The point I want to make is this: while Joseph, Mary and Jesus returned to Israel and it was a good thing which likely led them to relieved and happy; it wasn’t perfect nor was life just like it had been before when they had lived there as younger people and as an engaged couple. Nazareth may have felt normal in many ways, but, I am sure it also felt different and thus like a new normal.
Much of life is about these two things. Much of life is how we responded to limited choices that are often dictated by things that are out of our control and it is also about what we do with these new normals which again is a way of describing times when life looks and feels somewhat like it once did but when we clearly know that things are not exactly as they once were.
When this is our lot, I think there are two ways we honor God and live life well. I also believe these are the things that Joseph and Mary did or at least attempted to do. First, we live in these days of limited choices and new normals by actively trusting God in them. That sounds like a general statement “to actively trust God”. But, I mean something very specific here. First, by the word active, I mean that we need to jump into or back into life. Too often when life seems to be being decided for us and when we have to return to a world and day where things are the same but different, our temptation is to disengage, to withdraw, to become inactive.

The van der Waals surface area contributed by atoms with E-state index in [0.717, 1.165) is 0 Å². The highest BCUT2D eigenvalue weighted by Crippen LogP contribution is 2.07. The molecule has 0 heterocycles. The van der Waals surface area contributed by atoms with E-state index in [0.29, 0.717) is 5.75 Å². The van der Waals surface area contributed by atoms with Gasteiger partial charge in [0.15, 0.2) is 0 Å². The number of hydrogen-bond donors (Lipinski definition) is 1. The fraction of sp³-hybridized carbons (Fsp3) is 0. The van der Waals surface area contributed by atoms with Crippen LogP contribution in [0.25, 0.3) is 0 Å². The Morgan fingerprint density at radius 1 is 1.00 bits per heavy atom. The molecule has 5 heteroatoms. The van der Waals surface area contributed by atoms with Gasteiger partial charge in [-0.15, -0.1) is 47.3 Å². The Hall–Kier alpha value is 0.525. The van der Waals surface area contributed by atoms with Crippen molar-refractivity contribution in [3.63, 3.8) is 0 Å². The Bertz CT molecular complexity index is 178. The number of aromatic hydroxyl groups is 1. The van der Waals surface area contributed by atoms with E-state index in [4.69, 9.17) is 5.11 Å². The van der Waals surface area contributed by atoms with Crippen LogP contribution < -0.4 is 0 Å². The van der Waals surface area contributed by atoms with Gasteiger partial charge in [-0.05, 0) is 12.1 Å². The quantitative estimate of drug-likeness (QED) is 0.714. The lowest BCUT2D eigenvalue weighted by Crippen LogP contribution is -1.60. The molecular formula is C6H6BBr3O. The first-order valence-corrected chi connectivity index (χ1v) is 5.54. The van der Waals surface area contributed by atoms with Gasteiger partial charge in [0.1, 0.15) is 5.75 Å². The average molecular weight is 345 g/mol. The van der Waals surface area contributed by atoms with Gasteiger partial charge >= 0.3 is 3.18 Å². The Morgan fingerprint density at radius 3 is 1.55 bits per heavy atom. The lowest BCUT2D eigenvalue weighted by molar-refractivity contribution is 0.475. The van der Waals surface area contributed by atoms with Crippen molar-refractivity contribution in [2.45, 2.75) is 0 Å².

I see this all of the time. Our health isn’t what it once was, our spouse is no longer there, we are living in light of a particularly bad moral decision – life has to go on, but, we don’t want to be a part of it anymore for life is now different. So, we cope by withdrawing. Yet, while natural, this doesn’t solve anything.
I am not saying that engaging and jumping back into life in these moments is easy. It is not. But, I am saying it is best for the quicker we begin to live life again, to adjust and figure out how to make a go in this new world, the better we will be. We do so, trusting God every step of the way which is to say trusting that God is with us, trusting that God will surround us with good people and good friends in the midst of the hard days and trusting that God will get us through.